Portable Electric Generator Safety Tips
Portable electric generators can be beneficial when outages affect your home. Here are guidelines for safely connecting and operating portable generators.
- Don’t connect your generator directly to your home’s wiring. Connecting a portable electric generator directly to your household wiring can be deadly to you and others. A generator that is directly connected to your home’s wiring can ‘back feed’ onto our power lines connected to your home.
Our transformers can then ‘step-up’ or increase this back feed to thousands of volts – enough to kill a utility lineman making outage repairs a long way from your home. You could also cause expensive damage to utility equipment and your generator. The only safe way to connect a portable electric generator to your existing wiring is to have a licensed electrical contractor install a transfer switch. The transfer switch transfers power from our power lines to the power coming from your generator.
- Never plug a portable electric generator into a regular household outlet. Plugging in a generator into a regular household outlet can energize ‘dead’ power lines and injure neighbors or utility workers.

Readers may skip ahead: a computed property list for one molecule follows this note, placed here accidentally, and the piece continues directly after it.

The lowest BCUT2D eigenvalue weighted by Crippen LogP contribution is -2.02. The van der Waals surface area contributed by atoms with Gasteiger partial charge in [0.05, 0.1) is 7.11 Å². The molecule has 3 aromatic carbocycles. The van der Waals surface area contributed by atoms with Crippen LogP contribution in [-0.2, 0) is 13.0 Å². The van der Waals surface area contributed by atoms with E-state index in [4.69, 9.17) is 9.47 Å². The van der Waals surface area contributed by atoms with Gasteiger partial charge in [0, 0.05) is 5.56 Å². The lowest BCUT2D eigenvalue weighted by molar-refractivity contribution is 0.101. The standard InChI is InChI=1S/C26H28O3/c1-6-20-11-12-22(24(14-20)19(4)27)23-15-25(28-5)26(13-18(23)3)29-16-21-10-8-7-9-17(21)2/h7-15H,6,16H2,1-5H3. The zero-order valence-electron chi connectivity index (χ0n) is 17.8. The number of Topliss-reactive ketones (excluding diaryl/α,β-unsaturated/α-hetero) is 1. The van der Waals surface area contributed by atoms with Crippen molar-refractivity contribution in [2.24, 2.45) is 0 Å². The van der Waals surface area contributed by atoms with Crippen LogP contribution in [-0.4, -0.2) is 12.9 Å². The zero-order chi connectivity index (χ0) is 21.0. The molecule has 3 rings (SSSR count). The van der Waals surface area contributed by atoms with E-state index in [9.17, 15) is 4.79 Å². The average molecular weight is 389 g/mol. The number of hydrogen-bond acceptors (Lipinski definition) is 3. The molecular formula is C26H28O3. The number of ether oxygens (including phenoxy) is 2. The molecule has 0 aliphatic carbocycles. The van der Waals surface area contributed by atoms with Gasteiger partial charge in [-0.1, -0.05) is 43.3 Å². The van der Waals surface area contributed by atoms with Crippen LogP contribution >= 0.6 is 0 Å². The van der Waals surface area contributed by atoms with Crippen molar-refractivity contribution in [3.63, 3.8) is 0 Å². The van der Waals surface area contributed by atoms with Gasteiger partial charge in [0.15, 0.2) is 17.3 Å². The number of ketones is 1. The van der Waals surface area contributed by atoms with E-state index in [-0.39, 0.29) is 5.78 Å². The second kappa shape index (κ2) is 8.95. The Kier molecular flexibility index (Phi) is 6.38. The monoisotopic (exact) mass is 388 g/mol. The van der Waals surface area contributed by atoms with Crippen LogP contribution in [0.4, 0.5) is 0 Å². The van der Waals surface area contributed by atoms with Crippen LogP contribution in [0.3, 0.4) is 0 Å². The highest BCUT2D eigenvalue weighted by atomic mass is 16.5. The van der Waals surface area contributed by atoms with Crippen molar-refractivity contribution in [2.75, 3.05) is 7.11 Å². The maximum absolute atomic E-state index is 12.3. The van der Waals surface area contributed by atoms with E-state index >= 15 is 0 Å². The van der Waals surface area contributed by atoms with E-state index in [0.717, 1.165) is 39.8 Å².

- Don’t overload the generator. Overloading your generator can seriously damage your valuable appliances and electronics.
- Never use a generator indoors or in an attached garage. A portable generator uses an internal combustion engine that emits deadly carbon monoxide. Be sure to place the generator where exhaust fumes will not enter the house.
- Use proper power cords, and read and adhere to the manufacturer’s instructions for safe operation.
- To prevent electrical shock, make sure your generator is properly grounded.
- Do not store fuel indoors or try to refuel a generator while it’s running.
- Turn off all equipment powered by the generator before shutting down your generator.